Is a sea-change coming for the world of publishing and programmatic? Alexander Lund thinks so. Here he outlines his vision for how a new path can be forged.
The tides are once again changing in the ad tech industry, and we can see a perfect storm brewing on the horizon. Although Google has pushed back its promised phaseout of third-party cookies, the Cookiepocalypse remains inevitable; with it will come not only a paradigm shift, but also the emergence of new solutions and opportunities for publishers and advertisers to engage more and build closer relationships.
Limitation to the Open Auction
In a land full of opportunities, I would like to focus on the limitation of programmatic open auctions in return for direct partnerships forged through a palette of well-structured deals that better link price, products, and quality between advertiser and publisher.
It’s a general orientation towards more control and transparency as a publisher – and for advertisers. It’s also an approach that has been enabled by the accumulation of technologies, knowledge, and expertise over recent years, which has helped all actors in the industry to reach a new level.
The programmatic open auction lowered the entry barrier for both buyers and sellers of digital ads and promised quick and easy access to supply as well as demand. It has indeed been valuable in formulating and following a “bottom-up” strategy and thereby enabling the growth of a stable performance baseline.
However, these benefits have been in exchange for less control and fewer insights into where ads were coming from and how they were delivered. The reliance on third parties to manage a good portion of advertisement operations has created a muddy picture of the ecosystem and an obscure supply chain.
The time seems ripe to take the next natural step and actively seek to enhance transparency, to take back control, to manage and improve cost structures, and to finally better utilise the uniqueness and quality of publishers.
Through control comes cost efficiency
Limiting the reliance on costly middlemen and moving towards higher margins on exclusive, high-demand inventory are imperative to publishers’ success. More important still is orchestrating the sales channels correctly in order to better organise and sell inventory.
The tools needed to develop a thorough order of deal types and sales channels are widely available, and can make the unique business understanding and partner network a strong integrated part of a publisher’s ad monetisation strategy.
“The open auction doesn’t necessarily become obsolete –it just takes a different iteration, more alike to its original form.”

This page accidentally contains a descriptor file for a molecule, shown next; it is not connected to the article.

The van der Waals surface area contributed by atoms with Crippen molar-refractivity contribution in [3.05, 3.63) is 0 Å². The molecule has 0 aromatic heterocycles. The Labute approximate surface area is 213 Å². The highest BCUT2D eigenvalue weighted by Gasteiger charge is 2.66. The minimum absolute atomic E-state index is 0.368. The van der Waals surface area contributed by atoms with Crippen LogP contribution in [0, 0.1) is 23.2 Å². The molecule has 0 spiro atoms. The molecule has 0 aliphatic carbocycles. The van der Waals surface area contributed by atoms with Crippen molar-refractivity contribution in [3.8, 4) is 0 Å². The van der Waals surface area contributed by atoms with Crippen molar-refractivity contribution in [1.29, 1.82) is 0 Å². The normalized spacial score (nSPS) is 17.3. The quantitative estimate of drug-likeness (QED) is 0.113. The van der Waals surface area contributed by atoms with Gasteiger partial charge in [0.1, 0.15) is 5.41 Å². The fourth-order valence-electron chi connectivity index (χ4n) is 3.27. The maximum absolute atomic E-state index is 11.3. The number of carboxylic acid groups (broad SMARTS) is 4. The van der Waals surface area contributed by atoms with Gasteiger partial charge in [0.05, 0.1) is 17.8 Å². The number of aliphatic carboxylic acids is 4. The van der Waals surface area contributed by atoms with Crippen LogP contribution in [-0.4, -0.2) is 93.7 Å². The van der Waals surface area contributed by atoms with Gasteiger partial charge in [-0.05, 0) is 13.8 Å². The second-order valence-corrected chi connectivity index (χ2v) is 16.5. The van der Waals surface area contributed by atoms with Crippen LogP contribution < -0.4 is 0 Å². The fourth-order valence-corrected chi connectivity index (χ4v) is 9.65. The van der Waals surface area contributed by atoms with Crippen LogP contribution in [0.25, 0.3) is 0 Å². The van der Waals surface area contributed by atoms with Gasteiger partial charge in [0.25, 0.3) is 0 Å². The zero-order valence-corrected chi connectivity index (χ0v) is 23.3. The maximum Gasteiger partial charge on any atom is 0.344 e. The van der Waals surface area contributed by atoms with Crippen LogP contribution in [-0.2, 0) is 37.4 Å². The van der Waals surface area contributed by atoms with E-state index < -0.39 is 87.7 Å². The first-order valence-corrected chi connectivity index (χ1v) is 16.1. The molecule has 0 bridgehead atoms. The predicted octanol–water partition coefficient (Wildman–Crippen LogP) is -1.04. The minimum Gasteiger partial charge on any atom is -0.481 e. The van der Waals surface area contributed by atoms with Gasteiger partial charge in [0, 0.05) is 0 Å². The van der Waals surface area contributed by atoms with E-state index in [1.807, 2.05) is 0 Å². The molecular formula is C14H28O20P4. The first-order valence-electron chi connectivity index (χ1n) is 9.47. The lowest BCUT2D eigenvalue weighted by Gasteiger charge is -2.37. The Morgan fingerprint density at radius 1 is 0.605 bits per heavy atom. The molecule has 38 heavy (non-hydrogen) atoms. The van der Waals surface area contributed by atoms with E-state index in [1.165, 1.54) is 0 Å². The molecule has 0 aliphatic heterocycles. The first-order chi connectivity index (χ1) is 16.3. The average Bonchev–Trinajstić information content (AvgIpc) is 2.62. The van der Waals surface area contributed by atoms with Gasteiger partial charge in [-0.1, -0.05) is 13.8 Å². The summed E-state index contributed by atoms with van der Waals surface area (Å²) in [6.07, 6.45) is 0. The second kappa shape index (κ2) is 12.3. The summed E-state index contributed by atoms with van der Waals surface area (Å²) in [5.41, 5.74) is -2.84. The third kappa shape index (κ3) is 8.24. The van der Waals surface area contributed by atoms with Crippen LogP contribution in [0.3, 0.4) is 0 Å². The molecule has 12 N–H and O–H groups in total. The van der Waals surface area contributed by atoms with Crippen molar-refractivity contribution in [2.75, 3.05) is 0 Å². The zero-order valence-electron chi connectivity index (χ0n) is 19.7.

It will require dedicated time and effort to identify unique selling points and structure them into the right mix of products – not to mention to price the whole portfolio accordingly. Luckily, most publishers sit on the heaps of data needed to get it right – it’s just a matter of sorting it out and strategising based on the options at hand.
In this context, the open auction doesn’t necessarily become obsolete –it just takes a different iteration, more alike to its original form. Every sales channel has its individual strengths, as each represents a different sales approach. And in conjunction, they should be arranged to generate maximum output separately, and coherently support a sales strategy where the direct partnerships keep evolving.
The open auction then becomes the lean introduction to some demand and supply — for both buyer and seller — and a way to upsell bottom-shelf inventory and utilise a quantitative sales approach.
In opposition to this will be various deals that bring higher value to the top-shelf quality media through exclusivity, and nurtured relationships between buyer and seller.
There’s room for different approaches as long as the sales strategy properly reflects the benefits and take into account that the one-size-fits-all approach in the open auction for the most part devalues the exceptional insights a publisher may possess in the market.
Uniqueness is the future
The limitation of open auction and orientation towards more sophisticated deal structures allow for greater uniqueness in the transactions of digital ads – a uniqueness that, first and foremost, builds on in-depth understanding of the media at hand and that, secondly, draws in the available first-party data, such as contextual and audience targeting.
We must embrace the increasing demand for first-party data which undoubtedly follows the diminishing use of third-party cookies and increasing focus on data privacy. Every stakeholder in the industry will be forced to confront the change and thereby receive the opportunity to play it right.
First-party data has a unique character along with special ad placements, creatives, and the mere nature of any media outlet. Therefore, in a similar way, first-party data should be made exclusive to those who want a close advertisement partnership and to be placed at the heart of the product offerings.
Various types and layers of first-party data will require different rankings as to how they should be valued and sold. First-party data will facilitate diverse demand through development in direct partnerships and exploration of new synergies. It will play a key role in disrupting the typical ways of selling via open auction that we have grown used to, and will probably take the centre stage when it comes to how digital media will be bundled moving forward.
In this phase of the evolution, the responsibility largely lies with the publishers. The publisher must be the first-mover and shape the ecosystem in order to regain control and quality. That being said, no success is going to be achieved without cooperation from advertisers. Therefore, it’s important we bring about a shared understanding of the best possible future in digital advertisement.